Godly or garbage, niche or basic, aesthetic or functional, concept sketch or final product — where do you draw the line and why do you care? These questions drive the hybrid design-research practice of Romain Coppin and Alexis Bondoux, collaboratively known as Messgewand and respectively based in Paris and Amsterdam. t
“We always considered our studies to be a bit too conventional,” says the duo. ine years ago at the school of applied arts in Burgundy, France, Coppin and Bondoux originally bonded over a shared skepticism regarding the product-driven nature of their design education. “We were way more excited by questioning the aesthetic rules of design than answering a client’s functional need,” they explain.
Today their practice spans both client work and self-initiated projects — a “two-headed monster that feeds on our respective aesthetic desires,” is how they describe it. As they move between different disciplines, the overarching goal for Messgewand is to critique broader systems of production and representation. Investigating the constructs of taste, materiality, and utility, they examine the forces that shape our relationship to aesthetic appreciation and what happens when you hack them.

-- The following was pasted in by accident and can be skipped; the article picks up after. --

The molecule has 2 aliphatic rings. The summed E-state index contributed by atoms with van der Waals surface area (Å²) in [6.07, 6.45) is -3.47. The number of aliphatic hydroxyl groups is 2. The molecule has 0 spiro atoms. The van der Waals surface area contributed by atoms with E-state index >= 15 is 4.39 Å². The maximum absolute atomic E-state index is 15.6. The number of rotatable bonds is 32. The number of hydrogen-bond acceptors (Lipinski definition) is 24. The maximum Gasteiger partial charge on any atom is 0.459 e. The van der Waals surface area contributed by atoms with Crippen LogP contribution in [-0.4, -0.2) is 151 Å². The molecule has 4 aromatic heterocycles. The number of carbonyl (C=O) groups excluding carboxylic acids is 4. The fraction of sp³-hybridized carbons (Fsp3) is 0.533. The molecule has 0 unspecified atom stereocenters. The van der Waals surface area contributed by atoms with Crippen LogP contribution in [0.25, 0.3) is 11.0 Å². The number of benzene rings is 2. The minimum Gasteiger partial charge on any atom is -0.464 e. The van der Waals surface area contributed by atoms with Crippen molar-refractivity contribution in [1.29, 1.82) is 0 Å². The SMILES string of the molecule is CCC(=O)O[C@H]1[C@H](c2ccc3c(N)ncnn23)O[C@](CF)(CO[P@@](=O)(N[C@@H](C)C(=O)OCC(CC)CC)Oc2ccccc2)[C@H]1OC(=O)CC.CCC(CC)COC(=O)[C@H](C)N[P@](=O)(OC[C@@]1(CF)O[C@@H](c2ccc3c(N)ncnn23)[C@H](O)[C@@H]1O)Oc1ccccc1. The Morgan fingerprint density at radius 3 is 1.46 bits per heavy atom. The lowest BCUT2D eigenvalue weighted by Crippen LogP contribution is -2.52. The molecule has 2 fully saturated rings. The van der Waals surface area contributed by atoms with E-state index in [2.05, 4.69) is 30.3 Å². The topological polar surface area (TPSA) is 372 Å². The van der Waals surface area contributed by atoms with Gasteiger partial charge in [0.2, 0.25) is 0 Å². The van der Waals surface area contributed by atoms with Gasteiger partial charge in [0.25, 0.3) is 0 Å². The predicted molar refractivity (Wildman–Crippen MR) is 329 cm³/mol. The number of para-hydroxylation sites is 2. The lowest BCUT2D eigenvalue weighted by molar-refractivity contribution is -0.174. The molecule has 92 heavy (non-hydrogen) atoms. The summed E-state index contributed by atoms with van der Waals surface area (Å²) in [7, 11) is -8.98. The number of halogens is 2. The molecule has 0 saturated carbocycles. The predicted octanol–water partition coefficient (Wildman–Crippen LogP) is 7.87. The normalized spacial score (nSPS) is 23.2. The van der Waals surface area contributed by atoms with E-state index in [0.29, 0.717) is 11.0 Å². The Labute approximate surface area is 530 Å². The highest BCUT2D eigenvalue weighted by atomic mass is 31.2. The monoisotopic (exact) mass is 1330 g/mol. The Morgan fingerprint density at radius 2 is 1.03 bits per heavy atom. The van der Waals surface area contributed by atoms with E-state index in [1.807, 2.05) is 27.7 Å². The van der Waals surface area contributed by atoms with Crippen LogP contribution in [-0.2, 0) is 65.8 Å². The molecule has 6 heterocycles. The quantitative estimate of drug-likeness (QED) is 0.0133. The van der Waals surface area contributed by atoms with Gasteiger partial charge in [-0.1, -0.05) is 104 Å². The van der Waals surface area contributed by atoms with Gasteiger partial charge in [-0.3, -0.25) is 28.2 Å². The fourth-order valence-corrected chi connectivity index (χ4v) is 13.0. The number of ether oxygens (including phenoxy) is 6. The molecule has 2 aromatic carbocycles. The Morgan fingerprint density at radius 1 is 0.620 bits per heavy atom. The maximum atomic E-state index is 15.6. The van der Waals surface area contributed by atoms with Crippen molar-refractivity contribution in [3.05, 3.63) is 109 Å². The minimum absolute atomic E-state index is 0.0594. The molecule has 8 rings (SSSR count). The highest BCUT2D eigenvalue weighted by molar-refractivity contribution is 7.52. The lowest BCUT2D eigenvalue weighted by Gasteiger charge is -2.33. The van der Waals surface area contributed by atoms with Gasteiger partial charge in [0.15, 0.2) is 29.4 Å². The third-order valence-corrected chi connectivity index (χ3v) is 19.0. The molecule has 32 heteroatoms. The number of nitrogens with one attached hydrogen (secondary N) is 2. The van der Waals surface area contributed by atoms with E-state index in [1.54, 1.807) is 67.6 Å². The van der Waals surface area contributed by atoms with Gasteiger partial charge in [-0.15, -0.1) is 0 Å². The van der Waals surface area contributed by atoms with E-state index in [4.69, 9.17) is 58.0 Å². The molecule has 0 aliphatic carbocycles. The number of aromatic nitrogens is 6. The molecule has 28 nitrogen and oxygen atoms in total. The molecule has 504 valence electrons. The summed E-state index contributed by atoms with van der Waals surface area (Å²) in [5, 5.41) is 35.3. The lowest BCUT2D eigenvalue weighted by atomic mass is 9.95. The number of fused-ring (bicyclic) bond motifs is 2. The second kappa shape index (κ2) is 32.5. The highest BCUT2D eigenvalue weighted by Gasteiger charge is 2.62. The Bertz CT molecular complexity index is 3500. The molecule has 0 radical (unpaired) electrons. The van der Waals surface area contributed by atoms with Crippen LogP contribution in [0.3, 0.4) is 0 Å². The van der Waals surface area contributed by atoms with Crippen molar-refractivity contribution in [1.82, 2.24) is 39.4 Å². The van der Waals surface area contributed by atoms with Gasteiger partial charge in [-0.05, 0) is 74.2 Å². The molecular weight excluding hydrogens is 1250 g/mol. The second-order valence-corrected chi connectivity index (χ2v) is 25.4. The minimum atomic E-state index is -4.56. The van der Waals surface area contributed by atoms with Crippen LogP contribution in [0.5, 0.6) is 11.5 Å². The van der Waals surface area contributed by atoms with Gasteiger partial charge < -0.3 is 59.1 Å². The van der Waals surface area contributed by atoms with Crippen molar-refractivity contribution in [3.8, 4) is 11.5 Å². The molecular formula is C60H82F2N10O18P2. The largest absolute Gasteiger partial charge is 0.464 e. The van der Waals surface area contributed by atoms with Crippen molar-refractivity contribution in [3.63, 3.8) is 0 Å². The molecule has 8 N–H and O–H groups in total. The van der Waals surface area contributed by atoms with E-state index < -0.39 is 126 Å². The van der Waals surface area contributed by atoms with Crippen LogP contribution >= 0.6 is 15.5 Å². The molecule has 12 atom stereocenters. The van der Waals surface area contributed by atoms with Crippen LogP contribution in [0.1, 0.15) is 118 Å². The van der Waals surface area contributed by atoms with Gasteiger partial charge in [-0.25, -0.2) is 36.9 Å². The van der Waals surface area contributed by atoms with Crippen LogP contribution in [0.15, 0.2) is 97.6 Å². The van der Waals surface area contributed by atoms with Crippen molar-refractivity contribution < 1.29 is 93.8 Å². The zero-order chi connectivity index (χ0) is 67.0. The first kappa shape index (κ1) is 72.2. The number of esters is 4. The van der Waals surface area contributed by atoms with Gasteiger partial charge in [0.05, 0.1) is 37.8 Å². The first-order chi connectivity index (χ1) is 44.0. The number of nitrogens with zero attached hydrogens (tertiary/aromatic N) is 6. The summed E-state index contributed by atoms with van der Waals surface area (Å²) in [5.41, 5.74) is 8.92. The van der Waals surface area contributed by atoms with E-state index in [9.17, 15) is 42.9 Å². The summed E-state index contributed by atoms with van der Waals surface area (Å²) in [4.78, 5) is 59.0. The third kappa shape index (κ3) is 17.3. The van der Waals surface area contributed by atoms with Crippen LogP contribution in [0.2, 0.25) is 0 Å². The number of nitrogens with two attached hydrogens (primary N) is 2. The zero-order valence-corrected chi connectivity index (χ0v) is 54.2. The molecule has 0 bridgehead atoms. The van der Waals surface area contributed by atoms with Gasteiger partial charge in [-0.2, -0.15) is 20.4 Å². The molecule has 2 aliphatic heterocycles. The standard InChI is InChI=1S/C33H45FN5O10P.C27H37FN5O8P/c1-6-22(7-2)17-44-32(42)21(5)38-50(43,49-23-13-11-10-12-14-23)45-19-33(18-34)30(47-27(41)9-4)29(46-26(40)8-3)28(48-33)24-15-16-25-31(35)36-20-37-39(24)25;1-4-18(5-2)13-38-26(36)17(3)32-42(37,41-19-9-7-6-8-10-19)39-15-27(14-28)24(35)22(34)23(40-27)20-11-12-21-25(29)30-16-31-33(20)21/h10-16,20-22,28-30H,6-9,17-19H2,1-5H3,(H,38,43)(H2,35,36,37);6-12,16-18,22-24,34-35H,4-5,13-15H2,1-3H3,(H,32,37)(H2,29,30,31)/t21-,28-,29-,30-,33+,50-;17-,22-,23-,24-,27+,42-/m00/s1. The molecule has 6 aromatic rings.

What they discover through their research will just as readily take the shape of shimmering fabric-clad lamps like Myth (2018) as it will slip into the realm of pixels and megabytes, like in the case of a the kaleidoscopic series Digital Furniture (2016-2018). But more often than not, the duo’s creations sit somewhere between the digital and the real, frequently taking advantage of bad green screen, CGI backdrops, and exaggerated shadow effects.
Color and texture are paramount to Messgewand’s work. Elements like fluorescent latex gloves, ombré sherbet-hued tapestries, bristling red tinsel, and gloopy blue slime ensure their supersensory creations appear both glamorous and grungy at the same time while there’s an uncanny sense of humor to how they anthropomorphize inanimate objects. Summarizing their slippery aesthetic that straddles both obsessive ornamentation and stark minimalism, Coppin and Bondoux contend, “Messgewand’s identity is our ability to twist it.”